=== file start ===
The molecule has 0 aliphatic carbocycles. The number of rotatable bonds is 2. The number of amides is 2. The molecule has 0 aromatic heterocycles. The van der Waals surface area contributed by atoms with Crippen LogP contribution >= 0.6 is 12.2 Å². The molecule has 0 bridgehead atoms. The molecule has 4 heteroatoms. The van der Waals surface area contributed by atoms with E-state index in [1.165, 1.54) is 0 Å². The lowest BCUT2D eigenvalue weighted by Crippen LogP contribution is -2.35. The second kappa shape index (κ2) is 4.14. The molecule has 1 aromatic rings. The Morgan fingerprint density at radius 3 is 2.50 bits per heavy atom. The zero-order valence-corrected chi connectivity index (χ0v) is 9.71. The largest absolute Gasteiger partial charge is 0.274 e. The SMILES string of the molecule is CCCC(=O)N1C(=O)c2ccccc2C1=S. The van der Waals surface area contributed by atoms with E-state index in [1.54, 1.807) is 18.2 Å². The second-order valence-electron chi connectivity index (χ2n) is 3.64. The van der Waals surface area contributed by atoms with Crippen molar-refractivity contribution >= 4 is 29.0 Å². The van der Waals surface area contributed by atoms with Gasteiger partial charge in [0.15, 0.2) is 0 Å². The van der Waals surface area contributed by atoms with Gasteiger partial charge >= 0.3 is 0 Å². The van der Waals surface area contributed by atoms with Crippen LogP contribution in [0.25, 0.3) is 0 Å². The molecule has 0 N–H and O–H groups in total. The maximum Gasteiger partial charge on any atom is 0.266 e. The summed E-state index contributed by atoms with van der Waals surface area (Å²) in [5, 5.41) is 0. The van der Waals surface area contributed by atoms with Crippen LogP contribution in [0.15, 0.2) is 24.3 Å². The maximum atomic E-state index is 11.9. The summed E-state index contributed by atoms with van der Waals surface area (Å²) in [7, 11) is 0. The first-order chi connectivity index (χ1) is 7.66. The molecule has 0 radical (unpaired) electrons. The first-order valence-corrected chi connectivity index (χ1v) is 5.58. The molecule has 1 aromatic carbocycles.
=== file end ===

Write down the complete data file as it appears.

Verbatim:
The molecule has 0 aliphatic carbocycles. The number of rotatable bonds is 2. The number of amides is 2. The molecule has 0 aromatic heterocycles. The van der Waals surface area contributed by atoms with Crippen LogP contribution >= 0.6 is 12.2 Å². The molecule has 0 bridgehead atoms. The molecule has 4 heteroatoms. The van der Waals surface area contributed by atoms with E-state index in [1.165, 1.54) is 0 Å². The lowest BCUT2D eigenvalue weighted by Crippen LogP contribution is -2.35. The second kappa shape index (κ2) is 4.14. The molecule has 1 aromatic rings. The Morgan fingerprint density at radius 3 is 2.50 bits per heavy atom. The zero-order valence-corrected chi connectivity index (χ0v) is 9.71. The largest absolute Gasteiger partial charge is 0.274 e. The SMILES string of the molecule is CCCC(=O)N1C(=O)c2ccccc2C1=S. The van der Waals surface area contributed by atoms with E-state index in [1.54, 1.807) is 18.2 Å². The second-order valence-electron chi connectivity index (χ2n) is 3.64. The van der Waals surface area contributed by atoms with Crippen molar-refractivity contribution >= 4 is 29.0 Å². The van der Waals surface area contributed by atoms with Gasteiger partial charge in [0.15, 0.2) is 0 Å². The van der Waals surface area contributed by atoms with Gasteiger partial charge >= 0.3 is 0 Å². The van der Waals surface area contributed by atoms with Crippen LogP contribution in [0.25, 0.3) is 0 Å². The molecule has 0 N–H and O–H groups in total. The maximum Gasteiger partial charge on any atom is 0.266 e. The summed E-state index contributed by atoms with van der Waals surface area (Å²) in [5, 5.41) is 0. The van der Waals surface area contributed by atoms with Crippen LogP contribution in [0.15, 0.2) is 24.3 Å². The maximum atomic E-state index is 11.9. The summed E-state index contributed by atoms with van der Waals surface area (Å²) in [7, 11) is 0. The first-order chi connectivity index (χ1) is 7.66. The molecule has 0 radical (unpaired) electrons. The first-order valence-corrected chi connectivity index (χ1v) is 5.58. The molecule has 1 aromatic carbocycles.